The term cattle range was an American term used to describe a sparsely settled region over which cattle graze. The term was especially applied to the prairie regions of the old West.
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Prairie (from the French, for meadow), is the name given in North America to the vast natural meadows or plains of the Mississippi valley, especially those lying between it and the Rocky Mountains, and extending into Canada. Similar areas are the steppes of eastern Europe, the pampas of Argentina and the veldt of South Africa.
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Prairie Schooner was a popular term in America for a large, covered wagon used by emigrants to the west.
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The coyote or prairie wolf (Canis latrans) is a type of wild dog or small wolf found on the prairies of North America.
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The gopher (prairie squirrel or pouched rat) is a burrowing rodent of the genus Spermophulus found in the prairies of north and central America. They live in burrows and resemble the marmot. They have cheek pouches in which they carry food of plants, roots and seeds.
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The grouse is a fowl like bird common in North America and north Europe of the family Tetraonidae whose distinguishing mark is a naked band, often of a red colour, in place of an eyebrow. They are wild, shy and almost untameable living in families in forests and barren regions and feeding on berries, buds and leaves. They are polygamous, the male abandoning the female, and leaving to her the whole care of the progeny. The eggs number eight to fourteen. The largest species is the capercailzie or wood grouse. Other British species are the black grouse, the red grouse, commonly called simply the grouse, and the white grouse or ptarmigan.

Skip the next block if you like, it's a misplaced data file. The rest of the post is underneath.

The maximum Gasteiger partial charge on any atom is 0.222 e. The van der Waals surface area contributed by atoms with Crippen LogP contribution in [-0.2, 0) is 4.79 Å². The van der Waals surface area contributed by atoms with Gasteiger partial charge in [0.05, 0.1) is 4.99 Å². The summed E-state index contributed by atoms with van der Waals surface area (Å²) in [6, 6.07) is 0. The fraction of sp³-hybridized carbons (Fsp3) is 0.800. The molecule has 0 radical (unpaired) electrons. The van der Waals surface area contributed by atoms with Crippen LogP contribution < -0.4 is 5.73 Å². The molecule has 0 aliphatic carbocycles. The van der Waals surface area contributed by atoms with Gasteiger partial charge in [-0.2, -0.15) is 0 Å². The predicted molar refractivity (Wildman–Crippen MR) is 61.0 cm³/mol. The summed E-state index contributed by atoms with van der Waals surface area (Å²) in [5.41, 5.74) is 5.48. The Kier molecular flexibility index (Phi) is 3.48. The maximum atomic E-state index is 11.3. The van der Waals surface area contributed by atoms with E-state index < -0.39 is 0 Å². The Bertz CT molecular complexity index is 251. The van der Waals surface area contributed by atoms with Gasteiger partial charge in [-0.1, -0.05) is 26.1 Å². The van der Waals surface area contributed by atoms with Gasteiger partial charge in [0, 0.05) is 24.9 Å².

The black grouse (Tetrao tetrix) is about the size of a common fowl. The male has the outer feathers of the tail curved outwards, so that the tail is lyre-shaped. It chiefly lives in high and wooded situations, feeding on various kinds of berries. The female is commonly called gray hen. To this genus belong several species peculiar to North America, the most remarkable of which is the pinnated grouse or prairie hen (Tetrao cupido), which inhabits open desert plains in particular districts of the Union. The male is furnished with wing-like appendages to his neck, covering two loose, orange sacs, capable of being inflated. Another species is the cock of the plains.
The grouse with hairy feet and which undergo seasonal change of plumage form the genus Lagopus. Of these the red grouse (Lagopus scoticus) is the most important. This bird, also called the moor fowl, is found in the Highlands of Scotland, also in Wales, the north of England, Ireland, and the Scottish islands. It pairs in the spring; the female lays eight or ten eggs. As soon as the young have attained their full size they unite in flocks of forty or fifty, and are extremely shy and wild. This bird attracts large numbers of sportsmen every August to the Scottish moors to take part in the grand sporting campaign which follows 'the twelfth.' The ptarmigan or white grouse (Lagopus mutus or vulgaris) is. ash-coloured in summer but its hue changes to a pure white in winter. It is found in Scotland and in the most northern regions, imhabiting the tops of mountains.
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Hare is the common name of all the species, except the rabbit, of the genus Lepus, the type of the Leporidae, a family of Rodents. The genus Lepus, which contains nearly forty species, differs from all other rodents except the Calling Hares (Lagomys) by the possession of four incisor teeth in the upper jaw, the hinder pair being very small. The molars are twenty-two in number, five in each lower jaw and six in each upper, the last of which are very small. The molar teeth are destitute of true roots, and are formed each. of two distinct laminae. The hares have five toes before and four behind, an enormous caecum five or six times larger than the stomach, and furnished within with a spiral lamina, which runs throughout its length. The soles of the feet are clothed with hair. The claws are long and narrow. The hares have long ears, a short tail, the hind feet much longer than the fore feet, imperfect clavicles, and the suborbital space in the skeleton pierced like network.